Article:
6 Effective Nutgrass Killers
Do you know what’s considered the worst weed in the world? It is nutgrass.
Nutgrass grows not just in Australia but also in more than 90 countries. It is a noxious weed that aggressively grows in flower and vegetable gardens, lawns, landscapes, footpaths and parks.
Also known as coco grass, java grass, ground almond and nut sedge, nutgrass can grow almost anywhere which makes them hard to deal with.
Nothing can seem to stop them from growing. It’s important to note that nutgrass is often confused with Mullumbimby Couch because of their similarity in appearance.
However, nutgrass has narrower leaves and flower spikelets while the Mullumbimby Couch has a single rounded seed head with three curved leaves protruding from its base.
Nutgrass and Mullumbimby couch weeds are both difficult to control; fortunately, the methods of managing them are almost the same.
What Is Nutgrass?
Nutgrass belongs to the sedge family and is one of the most common perennial weeds that are widely naturalised in many parts of the country.
While nut grass plants have tiny seeds, more often, they don’t produce viable seeds so they mostly reproduce and disperse with their tubers.
You can easily recognise this weed with its lighter green and very narrow leaf that is triangular in shape.
Mature nut grass plants also have elongated flower spikelets with purplish-brown or reddish-brown colour. It is called by its name because of its nut-like tubers.
When you see native birds digging into your yard, it’s a good idea to check if there are nutgrass rhizomes and tubers underneath.
Known as a persistent weed, nutgrass can grow even after its nut-like tubers lay dormant underground for up to ten years.
It can persist if not properly and adequately controlled. We listed some of the most effective ways to remove nutgrass plants on your property:
5 Ways To Get Rid Of Nut Grass Plants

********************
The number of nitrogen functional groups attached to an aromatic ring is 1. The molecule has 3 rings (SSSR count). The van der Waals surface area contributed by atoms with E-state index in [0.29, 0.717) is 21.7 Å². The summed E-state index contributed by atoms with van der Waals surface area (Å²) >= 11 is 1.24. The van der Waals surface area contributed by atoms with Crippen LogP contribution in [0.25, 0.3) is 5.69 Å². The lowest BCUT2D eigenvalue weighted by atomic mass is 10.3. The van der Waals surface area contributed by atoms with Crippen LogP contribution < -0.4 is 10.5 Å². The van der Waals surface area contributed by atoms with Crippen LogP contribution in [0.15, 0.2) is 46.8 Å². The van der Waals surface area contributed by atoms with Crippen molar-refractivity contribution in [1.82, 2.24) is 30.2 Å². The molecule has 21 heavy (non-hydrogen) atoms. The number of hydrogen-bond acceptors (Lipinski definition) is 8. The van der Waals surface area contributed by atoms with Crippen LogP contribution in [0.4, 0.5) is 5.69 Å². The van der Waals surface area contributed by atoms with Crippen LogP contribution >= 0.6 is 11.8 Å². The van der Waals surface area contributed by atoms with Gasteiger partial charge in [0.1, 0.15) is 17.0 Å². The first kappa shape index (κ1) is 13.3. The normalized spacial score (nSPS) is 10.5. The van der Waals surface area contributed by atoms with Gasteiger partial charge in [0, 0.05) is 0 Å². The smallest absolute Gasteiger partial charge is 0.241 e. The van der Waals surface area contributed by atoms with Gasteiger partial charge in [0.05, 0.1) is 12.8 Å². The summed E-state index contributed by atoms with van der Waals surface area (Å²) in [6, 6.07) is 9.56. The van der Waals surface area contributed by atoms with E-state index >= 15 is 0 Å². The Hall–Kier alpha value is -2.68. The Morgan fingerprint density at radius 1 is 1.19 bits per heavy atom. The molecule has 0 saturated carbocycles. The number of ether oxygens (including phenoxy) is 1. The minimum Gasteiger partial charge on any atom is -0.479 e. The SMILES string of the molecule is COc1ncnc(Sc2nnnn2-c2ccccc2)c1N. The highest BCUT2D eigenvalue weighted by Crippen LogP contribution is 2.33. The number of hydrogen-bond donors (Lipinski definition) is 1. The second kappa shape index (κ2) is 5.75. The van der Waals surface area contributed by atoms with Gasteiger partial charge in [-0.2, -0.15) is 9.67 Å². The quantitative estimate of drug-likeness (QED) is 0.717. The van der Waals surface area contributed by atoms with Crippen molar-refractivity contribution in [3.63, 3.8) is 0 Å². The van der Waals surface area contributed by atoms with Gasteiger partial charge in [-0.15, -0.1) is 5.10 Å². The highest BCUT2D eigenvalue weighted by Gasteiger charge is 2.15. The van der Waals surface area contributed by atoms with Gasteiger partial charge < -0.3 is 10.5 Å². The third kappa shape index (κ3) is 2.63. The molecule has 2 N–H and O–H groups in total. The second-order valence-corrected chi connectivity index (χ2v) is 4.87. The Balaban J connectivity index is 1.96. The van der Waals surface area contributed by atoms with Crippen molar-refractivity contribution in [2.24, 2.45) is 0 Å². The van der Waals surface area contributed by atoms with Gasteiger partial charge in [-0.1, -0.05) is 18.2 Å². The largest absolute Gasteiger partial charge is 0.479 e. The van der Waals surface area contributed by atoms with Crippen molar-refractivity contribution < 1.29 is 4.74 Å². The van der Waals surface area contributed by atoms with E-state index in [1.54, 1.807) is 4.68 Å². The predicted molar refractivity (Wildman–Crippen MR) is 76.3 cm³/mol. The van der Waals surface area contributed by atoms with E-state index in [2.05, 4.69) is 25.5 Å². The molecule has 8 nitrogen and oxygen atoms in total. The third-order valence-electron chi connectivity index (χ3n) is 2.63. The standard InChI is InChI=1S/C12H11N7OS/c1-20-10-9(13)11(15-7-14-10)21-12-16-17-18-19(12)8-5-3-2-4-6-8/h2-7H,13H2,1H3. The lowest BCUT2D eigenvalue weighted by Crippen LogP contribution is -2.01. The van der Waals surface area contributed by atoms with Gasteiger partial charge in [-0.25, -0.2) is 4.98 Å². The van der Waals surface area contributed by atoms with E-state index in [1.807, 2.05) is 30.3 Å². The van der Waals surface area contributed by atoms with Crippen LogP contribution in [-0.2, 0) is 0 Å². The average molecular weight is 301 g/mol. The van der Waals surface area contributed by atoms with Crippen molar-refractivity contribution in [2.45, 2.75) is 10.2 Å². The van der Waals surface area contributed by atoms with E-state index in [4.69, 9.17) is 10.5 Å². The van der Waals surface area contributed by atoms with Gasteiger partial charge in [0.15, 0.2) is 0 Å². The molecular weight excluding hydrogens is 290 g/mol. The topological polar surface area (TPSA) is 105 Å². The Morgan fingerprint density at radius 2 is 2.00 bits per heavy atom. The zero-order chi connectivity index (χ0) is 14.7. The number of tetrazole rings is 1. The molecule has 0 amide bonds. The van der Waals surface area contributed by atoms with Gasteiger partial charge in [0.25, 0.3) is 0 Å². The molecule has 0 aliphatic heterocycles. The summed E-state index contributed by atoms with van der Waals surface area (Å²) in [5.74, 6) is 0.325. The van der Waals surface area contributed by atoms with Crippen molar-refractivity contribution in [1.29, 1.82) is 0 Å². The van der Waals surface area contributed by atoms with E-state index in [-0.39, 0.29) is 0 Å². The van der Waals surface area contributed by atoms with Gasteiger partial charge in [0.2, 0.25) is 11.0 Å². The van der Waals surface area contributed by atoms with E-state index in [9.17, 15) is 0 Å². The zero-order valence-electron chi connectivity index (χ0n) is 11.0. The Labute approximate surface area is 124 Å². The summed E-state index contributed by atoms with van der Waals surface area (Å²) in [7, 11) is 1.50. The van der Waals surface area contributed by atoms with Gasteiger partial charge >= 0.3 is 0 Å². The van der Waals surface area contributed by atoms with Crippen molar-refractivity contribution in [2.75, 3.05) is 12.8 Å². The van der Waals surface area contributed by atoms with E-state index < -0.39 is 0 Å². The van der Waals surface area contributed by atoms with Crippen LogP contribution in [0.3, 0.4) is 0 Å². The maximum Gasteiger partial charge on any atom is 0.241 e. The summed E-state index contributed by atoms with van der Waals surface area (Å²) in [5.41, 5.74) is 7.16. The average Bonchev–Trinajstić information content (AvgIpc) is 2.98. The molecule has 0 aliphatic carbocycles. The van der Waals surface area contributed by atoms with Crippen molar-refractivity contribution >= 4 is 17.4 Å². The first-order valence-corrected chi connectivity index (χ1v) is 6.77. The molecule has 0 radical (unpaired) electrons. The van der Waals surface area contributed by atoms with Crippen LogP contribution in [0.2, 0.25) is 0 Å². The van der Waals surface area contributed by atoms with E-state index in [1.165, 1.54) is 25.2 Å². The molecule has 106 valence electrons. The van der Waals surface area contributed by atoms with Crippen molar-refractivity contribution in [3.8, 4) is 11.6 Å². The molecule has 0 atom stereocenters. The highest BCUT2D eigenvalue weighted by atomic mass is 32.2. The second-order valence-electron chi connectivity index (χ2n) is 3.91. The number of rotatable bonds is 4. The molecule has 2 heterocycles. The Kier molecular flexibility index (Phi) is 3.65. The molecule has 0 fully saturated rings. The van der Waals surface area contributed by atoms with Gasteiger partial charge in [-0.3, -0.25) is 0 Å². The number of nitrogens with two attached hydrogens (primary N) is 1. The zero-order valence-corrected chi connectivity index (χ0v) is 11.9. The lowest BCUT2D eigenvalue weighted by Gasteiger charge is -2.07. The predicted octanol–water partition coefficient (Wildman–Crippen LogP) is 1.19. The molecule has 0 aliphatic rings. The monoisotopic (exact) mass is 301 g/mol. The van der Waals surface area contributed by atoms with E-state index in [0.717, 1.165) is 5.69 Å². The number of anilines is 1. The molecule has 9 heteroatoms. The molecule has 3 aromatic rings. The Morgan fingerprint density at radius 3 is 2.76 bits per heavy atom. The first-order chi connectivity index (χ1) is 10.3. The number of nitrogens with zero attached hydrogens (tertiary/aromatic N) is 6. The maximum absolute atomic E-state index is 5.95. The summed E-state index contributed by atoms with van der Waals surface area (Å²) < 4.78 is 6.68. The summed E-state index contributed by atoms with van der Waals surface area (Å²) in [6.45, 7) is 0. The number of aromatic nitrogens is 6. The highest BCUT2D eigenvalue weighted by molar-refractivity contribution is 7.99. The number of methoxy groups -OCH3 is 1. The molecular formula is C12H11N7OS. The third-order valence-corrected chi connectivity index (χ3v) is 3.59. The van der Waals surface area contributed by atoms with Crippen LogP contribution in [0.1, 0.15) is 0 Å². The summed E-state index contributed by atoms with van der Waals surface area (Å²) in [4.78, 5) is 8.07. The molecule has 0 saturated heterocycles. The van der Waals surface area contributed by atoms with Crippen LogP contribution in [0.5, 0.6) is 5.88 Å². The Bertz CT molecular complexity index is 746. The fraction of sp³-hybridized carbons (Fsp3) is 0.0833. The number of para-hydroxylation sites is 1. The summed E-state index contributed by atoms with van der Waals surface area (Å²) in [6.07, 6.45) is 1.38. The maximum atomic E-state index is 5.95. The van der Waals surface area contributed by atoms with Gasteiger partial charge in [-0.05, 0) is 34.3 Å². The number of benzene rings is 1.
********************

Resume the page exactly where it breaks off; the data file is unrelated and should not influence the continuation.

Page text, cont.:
1. Hand weeding
One of the most effective ways to stop nutgrass from spreading is to target small plants before they grow taller. When they mature, this weed develops an extensive network of rhizomes and tubers under the ground that make them difficult to manage.
If you come across a nut grass plant in your lawn or new garden beds, you can quickly remove it by hand. We recommend using a small spade to dig the soil and remove the nut grass rhizomes and bulbs.
If you let the underground rhizomes and bulbs stay, you will soon have to deal with nut grass spreading and popping up in your yard, and this could happen pretty fast.
2. Adding Shade
Another effective way of managing nut grass is to keep the affected area shaded.
Nutgrass loves full sunlight. If you could add fast-growing bushes and other plants that could block sunlight from reaching the ground, that could help tackle nut grass.
Alternatively, you may also install a sunshade or garden shade to provide temporary shade just to inhibit nutgrass.
3. Adding Mulch
Not all types of mulch are effective for nut grass control. Most of the mulch commonly used for weed control in lawns and garden beds can’t prevent nut grass from spreading.
The most effective mulch for nutgrass is a weed cloth or a weed mat. You may be able to find it in your local garden centre. This type of mat is porous to air and water and it suppresses the growth of any weed.
4. Create Proper Drainage System
When your lawn or garden has poor drainage, nut grass thrives.
You can eliminate wet spots and ensure proper drainage with these simple tips:
- Check for sunken areas or low spots in your yard that hold water as it will stimulate nut grass growth. You can mound organic materials such as compost heap or rotted manure to level the ground.
- Aerate your soil regularly. Poorly drained soils could greatly benefit from regular aeration. Gently loosen the soil using a garden fork or an aerator. This will then allow water and air to circulate freely.
- Check with your lawn care provider for the best way to keep your lawn well-drained.
Many homeowners use sugar as a DIY nutgrass killer. Sugar does not directly kill nutgrass, but it encourages grassroots to absorb more nitrogen from the soil.
This in turn deprives weeds of nitrogen which they also need to survive. You could sprinkle any granulated or powdered sugar over your lawn. You may also create a molasses spray as an alternative.
6. Selective Herbicide
If your lawn is infested with nut grass plants, you may consider using a selective herbicide with an active ingredient called halosulfuron-methyl as this chemical is safer for your lawn.
This chemical can travel to the underground stems and other growing points including weed tubers and rhizomes. Your garden centre may be able to recommend the best selective herbicide to use.
Without regular lawn monitoring, nut grass and other weeds can easily take over your yard. You can remove nutgrass by trying the different methods we listed.
If they become difficult to manage, you can always seek help from your lawn care provider.
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